Thursday, November 09, 2006

Concerning Status

Apropos of my recent post on status ... .

I've recently spent some days at a fairly fancy hotel in a moderately poor part of the world. One thing that struck me was how many hotel employees there were hanging around ready to help the guests at any opportunity. In part, of course, this is a natural result of the low cost of labor. What's puzzling is that there are so many, mostly doing nothing, as to give the impression that the marginal product of the last few must be very close to zero.

It occurred to me that perhaps what they are really there for is not to do but only to be. Humans value status. Having lots of people around you who are visibly lower status than you is one way of giving you the feeling of high status, which you may well enjoy.

Along similar lines, I was thinking about the difference, in the U.S., between fancy hotels and nice but not fancy hotels—consider a Hampton Inn as an example of the latter. The space and comfort of the accomodations isn't very different, although the fancy ones have more polished marble in the bathrooms. I wonder if a good deal of what you are paying for, and what makes the difference in characteristics between the two sorts, is status, provided in part by surplus employees.

Apropose of which, my wife remarked during our most recent summer trip that she feels more comfortable in the kind of hotel or motel where it seems natural for her to hold open the door for the properietor or a worker who is going through it with an armful of laundry.


Charles Pooter said...

I agree with your wife. The optimum hotel experience for me is one of quiet efficiency without undue deference from the staff. I find continual enquiries as to my well-being to be off-putting. Also, the number of staff a hotel has hanging around seems to have no relationship to the speed of room service or other important factors.

Rick and Gary said...

I agree with your wife as well.

Anonymous said...

The large number of employees may stem from the fact that scavenging for tips from rich tourists is the most lucrative occupation available to them. How many of them, I wonder, are paid little or nothing by the hotel and just live on tips?

Anonymous said...

I think in the best hotels, the luxury is that you can actually feel all the services but the employees are almost invisible... you know there is a swarm of employee working for you but it's not in your way...
It's not about holding the door for the laundry employee, it's not about 3 employees bringing you your laundry, it's about finding your laundry in your room, like it happened by magic, perfectly cleaned and ironed with a sample of perfume.
Anyway all this eventually depend on customer preference.

Anonymous said...

The idea of having an employee always doing "nothing" is to have him available whenever one of the guests needs something. That something may be as unimportant as a direction toward a room in front of you or something more complicated as a refill of your cup of white wine.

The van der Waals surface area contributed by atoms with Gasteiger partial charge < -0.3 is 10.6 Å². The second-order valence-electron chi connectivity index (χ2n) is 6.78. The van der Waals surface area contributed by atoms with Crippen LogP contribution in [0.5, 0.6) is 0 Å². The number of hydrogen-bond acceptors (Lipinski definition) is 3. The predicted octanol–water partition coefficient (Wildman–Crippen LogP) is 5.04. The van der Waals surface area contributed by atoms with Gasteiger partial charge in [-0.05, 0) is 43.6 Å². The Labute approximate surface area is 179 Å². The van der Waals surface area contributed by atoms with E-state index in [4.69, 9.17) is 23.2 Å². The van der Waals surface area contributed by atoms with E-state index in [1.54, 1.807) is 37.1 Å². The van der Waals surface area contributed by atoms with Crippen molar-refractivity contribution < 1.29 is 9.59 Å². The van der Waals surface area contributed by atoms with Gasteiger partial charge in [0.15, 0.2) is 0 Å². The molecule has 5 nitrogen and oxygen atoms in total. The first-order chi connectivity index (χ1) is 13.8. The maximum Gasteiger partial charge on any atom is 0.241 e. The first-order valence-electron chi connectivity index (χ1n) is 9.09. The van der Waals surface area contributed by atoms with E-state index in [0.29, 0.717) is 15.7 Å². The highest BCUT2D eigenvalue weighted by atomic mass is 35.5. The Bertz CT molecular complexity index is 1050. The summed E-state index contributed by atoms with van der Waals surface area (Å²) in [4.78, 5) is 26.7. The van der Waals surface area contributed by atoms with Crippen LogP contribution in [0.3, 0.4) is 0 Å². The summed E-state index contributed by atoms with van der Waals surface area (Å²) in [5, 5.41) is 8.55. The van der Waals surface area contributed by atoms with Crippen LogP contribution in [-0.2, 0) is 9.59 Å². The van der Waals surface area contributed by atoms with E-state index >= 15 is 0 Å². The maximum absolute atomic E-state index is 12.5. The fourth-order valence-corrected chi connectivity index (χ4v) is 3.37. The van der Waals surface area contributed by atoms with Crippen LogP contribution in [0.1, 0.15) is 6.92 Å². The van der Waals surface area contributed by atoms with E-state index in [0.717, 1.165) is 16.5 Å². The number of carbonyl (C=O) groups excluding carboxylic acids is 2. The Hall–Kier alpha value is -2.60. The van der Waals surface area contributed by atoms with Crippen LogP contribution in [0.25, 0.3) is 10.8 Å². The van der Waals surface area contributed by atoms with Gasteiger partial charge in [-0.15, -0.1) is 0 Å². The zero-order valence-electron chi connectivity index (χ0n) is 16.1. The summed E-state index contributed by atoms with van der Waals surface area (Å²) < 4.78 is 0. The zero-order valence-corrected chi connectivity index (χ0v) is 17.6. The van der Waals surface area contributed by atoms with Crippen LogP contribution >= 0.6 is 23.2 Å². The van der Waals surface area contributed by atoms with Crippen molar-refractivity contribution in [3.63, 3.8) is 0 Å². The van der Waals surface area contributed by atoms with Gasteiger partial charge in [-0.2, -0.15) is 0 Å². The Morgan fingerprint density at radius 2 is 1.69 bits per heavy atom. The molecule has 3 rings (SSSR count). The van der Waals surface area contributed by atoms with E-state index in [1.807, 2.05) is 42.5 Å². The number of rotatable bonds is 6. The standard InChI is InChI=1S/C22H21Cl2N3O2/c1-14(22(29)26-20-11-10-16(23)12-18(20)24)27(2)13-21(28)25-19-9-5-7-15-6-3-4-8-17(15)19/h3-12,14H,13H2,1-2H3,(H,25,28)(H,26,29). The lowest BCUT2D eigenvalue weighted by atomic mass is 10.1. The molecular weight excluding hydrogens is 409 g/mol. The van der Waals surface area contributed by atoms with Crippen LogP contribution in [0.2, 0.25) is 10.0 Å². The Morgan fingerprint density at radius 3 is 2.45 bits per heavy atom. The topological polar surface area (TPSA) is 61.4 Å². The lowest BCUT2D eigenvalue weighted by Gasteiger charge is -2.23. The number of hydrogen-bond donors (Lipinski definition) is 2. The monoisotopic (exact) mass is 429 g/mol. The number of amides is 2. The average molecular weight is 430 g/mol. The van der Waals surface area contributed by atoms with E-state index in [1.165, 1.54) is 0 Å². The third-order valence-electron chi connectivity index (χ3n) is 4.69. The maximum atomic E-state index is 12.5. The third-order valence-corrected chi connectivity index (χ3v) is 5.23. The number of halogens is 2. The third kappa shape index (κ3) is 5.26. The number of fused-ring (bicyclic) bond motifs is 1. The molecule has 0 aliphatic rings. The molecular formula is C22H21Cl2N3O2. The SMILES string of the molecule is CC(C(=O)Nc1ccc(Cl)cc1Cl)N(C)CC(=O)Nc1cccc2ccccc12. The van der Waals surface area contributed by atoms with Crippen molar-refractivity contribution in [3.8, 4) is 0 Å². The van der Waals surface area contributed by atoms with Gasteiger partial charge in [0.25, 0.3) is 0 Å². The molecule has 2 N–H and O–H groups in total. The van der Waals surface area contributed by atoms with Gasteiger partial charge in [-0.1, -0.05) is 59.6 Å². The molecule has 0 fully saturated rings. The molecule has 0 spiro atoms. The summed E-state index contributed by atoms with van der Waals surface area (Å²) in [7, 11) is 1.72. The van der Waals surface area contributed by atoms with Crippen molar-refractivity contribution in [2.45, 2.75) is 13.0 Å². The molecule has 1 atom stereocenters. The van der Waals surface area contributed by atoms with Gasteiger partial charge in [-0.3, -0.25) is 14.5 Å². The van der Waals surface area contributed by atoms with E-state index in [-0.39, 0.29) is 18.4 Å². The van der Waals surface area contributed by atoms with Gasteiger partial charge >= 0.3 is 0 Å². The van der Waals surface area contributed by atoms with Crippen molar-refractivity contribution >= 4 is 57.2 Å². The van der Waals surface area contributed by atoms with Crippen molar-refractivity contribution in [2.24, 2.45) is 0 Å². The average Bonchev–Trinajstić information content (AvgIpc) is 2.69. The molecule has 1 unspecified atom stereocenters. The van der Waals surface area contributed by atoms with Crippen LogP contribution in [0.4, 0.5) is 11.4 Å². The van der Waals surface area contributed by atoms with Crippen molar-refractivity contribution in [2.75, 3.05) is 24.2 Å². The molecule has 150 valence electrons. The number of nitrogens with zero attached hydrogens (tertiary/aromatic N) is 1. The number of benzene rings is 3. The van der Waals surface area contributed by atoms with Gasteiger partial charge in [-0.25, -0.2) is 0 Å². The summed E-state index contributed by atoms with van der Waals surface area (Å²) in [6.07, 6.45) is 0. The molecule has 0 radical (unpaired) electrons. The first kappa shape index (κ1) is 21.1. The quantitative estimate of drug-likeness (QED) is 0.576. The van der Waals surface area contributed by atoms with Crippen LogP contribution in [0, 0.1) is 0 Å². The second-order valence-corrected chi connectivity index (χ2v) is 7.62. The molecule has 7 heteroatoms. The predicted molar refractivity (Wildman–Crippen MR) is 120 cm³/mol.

Of course it grants status just to know you have all that useless amount of employees around you “stealing scarce air” from the room.

Now, think about the status it gives to the employees to know that maybe they had the chance of serving wine to a former President of a developed country. Or maybe, to serve it for a successful business man that has a larger amount of money in just one of his bank accounts than the whole year salaries of the employees of the hotel.

It would have been honors for me having said that I was chosen to take "Mr. President's bag" to his room and shake hands with him. Or say to Mr. Friedman that I follow his blog every day I receive a feed about him posting an article on his website. Or maybe also, have been present when one of my favorite writers signed a book of him in front of my eyes.

I think that if those things happen to me one day, I will be in possession of a tremendous status compared to 13 millions people that live in the country and have never had the chance of doing those three (maybe meaningless to many people) things. Things, I would have had for ever as one of the greatest weeks of my college life.

What do you think?

Anonymous said...

There is another possible explanation. Were you visiting during the peak tourist season, or a low season?

Many "developing" (poor) countries have very backwards labor laws -- such that it is not economical to hire and layoff staff to accomodate seasonal and other variance in labor requirements. The result is exactly what you describe.

Mike said...

When I was recently in a budget hotel in Beijing, I was surprised by the amount of staff even there. One employee's entire job seemed to be electrically scoring billiards games. I think only one game was played all night. And he refused all tips.